I would love to be a WordPress.org happiness engineer, with a dose of getting people to follow the rules, organizing support, and improving processes/UI based on that support.
I’m terrible at helping people who don’t want to be helped, mind you. The ones who just want it fixed, and don’t tell me why or how I can fix it myself, just fix it. I want to help people who want to learn and pay it forward. That’s why I love the .org forums. Many people just want a fix, but then you get the people who want to know and learn and go forward. Which is why I would be a terrible .com help tech. There’s very little to go forward on .com, and that isn’t a bad thing, but it’s not my passion, plain and simple. That’s why I’m not a Happiness Engineer on .com, though I’m sure if I applied for that job, they’d snap me up.
What I like is the infinite complications of WordPress, the myriad installations, and the bizarre situations people get into. And I love helping them get out of it.
Last year, I didn’t accept that. I thought that I’m smart (which I am) and I can figure anything out if you hand it to me and tell me it needs to be figured out (which I do regularly). Within a month of being on the plugin review team, I now understand a lot more about database security (thanks to Mark, Mark, and Scott), and a little more about Facebook (thank you Otto, but I just don’t like it enough to want to master it). I can spot crap code faster, and while I may approve your no-right-click plugin, you can damn well be sure I’ll check if it works first.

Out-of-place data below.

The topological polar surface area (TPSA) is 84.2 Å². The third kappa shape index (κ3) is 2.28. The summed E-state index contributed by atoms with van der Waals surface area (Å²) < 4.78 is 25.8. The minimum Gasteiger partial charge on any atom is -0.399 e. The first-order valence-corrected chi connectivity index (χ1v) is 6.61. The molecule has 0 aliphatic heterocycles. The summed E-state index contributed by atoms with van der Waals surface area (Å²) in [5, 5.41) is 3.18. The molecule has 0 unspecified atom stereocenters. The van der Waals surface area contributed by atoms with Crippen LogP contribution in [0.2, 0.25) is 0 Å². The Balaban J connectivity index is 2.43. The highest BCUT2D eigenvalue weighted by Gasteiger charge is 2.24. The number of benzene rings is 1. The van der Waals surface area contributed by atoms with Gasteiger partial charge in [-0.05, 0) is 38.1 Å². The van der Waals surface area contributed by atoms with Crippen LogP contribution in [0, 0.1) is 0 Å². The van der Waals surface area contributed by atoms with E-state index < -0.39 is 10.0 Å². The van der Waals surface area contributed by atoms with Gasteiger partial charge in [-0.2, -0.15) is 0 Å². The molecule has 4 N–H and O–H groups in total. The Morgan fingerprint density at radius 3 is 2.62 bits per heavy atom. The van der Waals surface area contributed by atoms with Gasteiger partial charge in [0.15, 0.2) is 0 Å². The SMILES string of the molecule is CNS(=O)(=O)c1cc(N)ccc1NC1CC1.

So why shouldn’t I be a coder? It’s just not my passion. There. I said it. I love code and tech, but not coding. Isn’t that a head trip? I don’t see code as a way to invent the future, but how I solve problems. I don’t theme, but I can help fix them. I don’t design.
Except that’s not true either. I do design, but it’s more that I tweak. Like when I proposed we make WordPress widgets look like menus. I see a design that needs improving, or betterment, and I pitch it at a wall. Because what I excel at is figuring stuff out. Solving problems. Making them (I hope) better.
So being a .org Happiness Engineer would be, to me, solving peoples problems, whatever they are, whatever the day or the issue. Helping you find and use plugins, helping you fix themes, and helping you learn. That’s why I wrote a whole ebook about Multisite. I learned all that stuff over the course of 18 months and I wanted to share. I want to help you sort out why the plugins don’t work together, teach you to troubleshoot and think logically, and when necessary, follow the rules to get everything working for more people.
And sadly that kind of job just doesn’t exist unless I want to freelance, and I really hated that.
The job I want doesn’t seem to exist right now, so I’m going to keep coding and learning and improving my skill set. Hopefully, one day, it will.
In light of all that, my followup ebook is ready to go! WordPress Multisite 110. Electric Boogaloo.